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Vendyl Jones

2005 Update

Vendyl Jones Claims he will find the Ark of the Covenant by August 14, 2005. Armed with a blessing from a mysterious Kabbalist, Jones is now excited to uncover his life's pursuit. He believes the ark of the covenant will be discovered by Tisha B'Av (Aug. 14), a day of repeated tragedy in Jewish history. Most notably, it is the anniversary of the destruction of both the First and Second Holy Temples. See Kabbalist Blesses Jones: Now´s the Time to Find Holy Lost Ark.

On August 14th we will know for sure if Vendyl Jones is a false prophet, or a true prophet. My guess is that he will make up some excuse of why he did not find the ark, and that he just needs some more time and a lot more money to find it.

--written by Dr. Stephen C. Meyers

I remember being at a conference when someone asked me about the amazing discoveries by Vendyl Jones who claims to have found the ashes of the red heifer near where the Ark of the Covenant is to be found in a cave near the Dead Sea. He claims to be the real Indiana Jones, just take the V off his first name. His web site is at Vendyl Jones Research Institutes. According to Jim Long (e-mail), Vendyl Jones is still looking for the ashes of the red heifer.

First of all Vendyl Jones is not an archaeologist. He claims that his translation and interpretation of the Copper Scroll from Cave 3 where some of the Dead Sea Scrolls were found, will lead to the greatest of all treasuries, the Ark of the Covenant. Yet all of his digging has not produced a single temple artifact. Scholars do not agree with his translation or interpretation of the Copper Scroll (More details in the June 1996 issue of Biblical Archaeologist, Vol. 59 No. 2). See also Is Mt. Sinai in Saudi Arabia?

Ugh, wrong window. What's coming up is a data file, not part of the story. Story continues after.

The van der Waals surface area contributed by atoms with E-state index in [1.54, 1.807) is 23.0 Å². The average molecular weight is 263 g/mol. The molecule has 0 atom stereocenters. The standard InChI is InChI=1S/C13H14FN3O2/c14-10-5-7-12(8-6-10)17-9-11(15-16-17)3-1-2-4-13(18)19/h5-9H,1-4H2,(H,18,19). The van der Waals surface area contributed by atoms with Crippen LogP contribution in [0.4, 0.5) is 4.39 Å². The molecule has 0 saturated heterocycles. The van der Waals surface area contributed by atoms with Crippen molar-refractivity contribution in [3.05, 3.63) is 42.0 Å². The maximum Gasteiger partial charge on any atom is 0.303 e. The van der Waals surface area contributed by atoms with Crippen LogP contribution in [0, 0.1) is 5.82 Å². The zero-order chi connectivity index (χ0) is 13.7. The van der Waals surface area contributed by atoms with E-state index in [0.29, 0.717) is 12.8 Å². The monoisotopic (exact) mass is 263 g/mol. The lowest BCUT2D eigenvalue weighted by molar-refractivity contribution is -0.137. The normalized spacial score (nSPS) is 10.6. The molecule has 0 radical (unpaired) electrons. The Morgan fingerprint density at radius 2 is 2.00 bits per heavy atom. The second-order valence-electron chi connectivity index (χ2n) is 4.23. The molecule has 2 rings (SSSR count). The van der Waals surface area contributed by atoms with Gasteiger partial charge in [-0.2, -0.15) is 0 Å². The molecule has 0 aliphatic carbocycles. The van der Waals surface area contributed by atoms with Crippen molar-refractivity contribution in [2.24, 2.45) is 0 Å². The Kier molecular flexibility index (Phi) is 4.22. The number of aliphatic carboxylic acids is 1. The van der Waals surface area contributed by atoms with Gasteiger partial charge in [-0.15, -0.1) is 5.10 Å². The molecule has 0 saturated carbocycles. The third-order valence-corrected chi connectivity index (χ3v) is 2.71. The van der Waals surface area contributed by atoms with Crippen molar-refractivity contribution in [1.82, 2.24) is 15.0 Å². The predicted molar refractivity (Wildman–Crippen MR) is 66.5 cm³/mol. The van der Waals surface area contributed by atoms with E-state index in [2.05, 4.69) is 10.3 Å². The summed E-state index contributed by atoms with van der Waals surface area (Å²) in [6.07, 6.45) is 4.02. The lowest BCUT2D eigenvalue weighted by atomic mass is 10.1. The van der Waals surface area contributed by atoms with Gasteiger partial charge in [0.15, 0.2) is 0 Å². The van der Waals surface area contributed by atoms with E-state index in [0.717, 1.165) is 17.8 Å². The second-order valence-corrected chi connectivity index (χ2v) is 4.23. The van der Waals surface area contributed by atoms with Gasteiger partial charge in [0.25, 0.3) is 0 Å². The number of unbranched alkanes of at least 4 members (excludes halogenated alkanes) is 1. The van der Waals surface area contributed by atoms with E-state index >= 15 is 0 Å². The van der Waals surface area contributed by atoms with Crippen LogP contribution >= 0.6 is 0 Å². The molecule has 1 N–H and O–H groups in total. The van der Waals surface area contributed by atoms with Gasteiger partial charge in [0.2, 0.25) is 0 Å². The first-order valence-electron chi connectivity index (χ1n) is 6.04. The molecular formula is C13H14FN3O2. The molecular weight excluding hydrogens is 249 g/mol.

Vendyl Jones has found red material that he claims is Temple Incense. Testing was conducted on the material. Kenneth D. McMurtrey states, "My interpretation of the available data is that the red material is soil of mixed calcite/dolomite limestone origin (primarily calcite) with an admixture of silicates, nitrates, phosphates and sufficient iron salts to provide a red color." (June 1996 issue of Biblical Archaeologist, Vol.59 No.2, page 85). It was not Temple incense as Jones claims.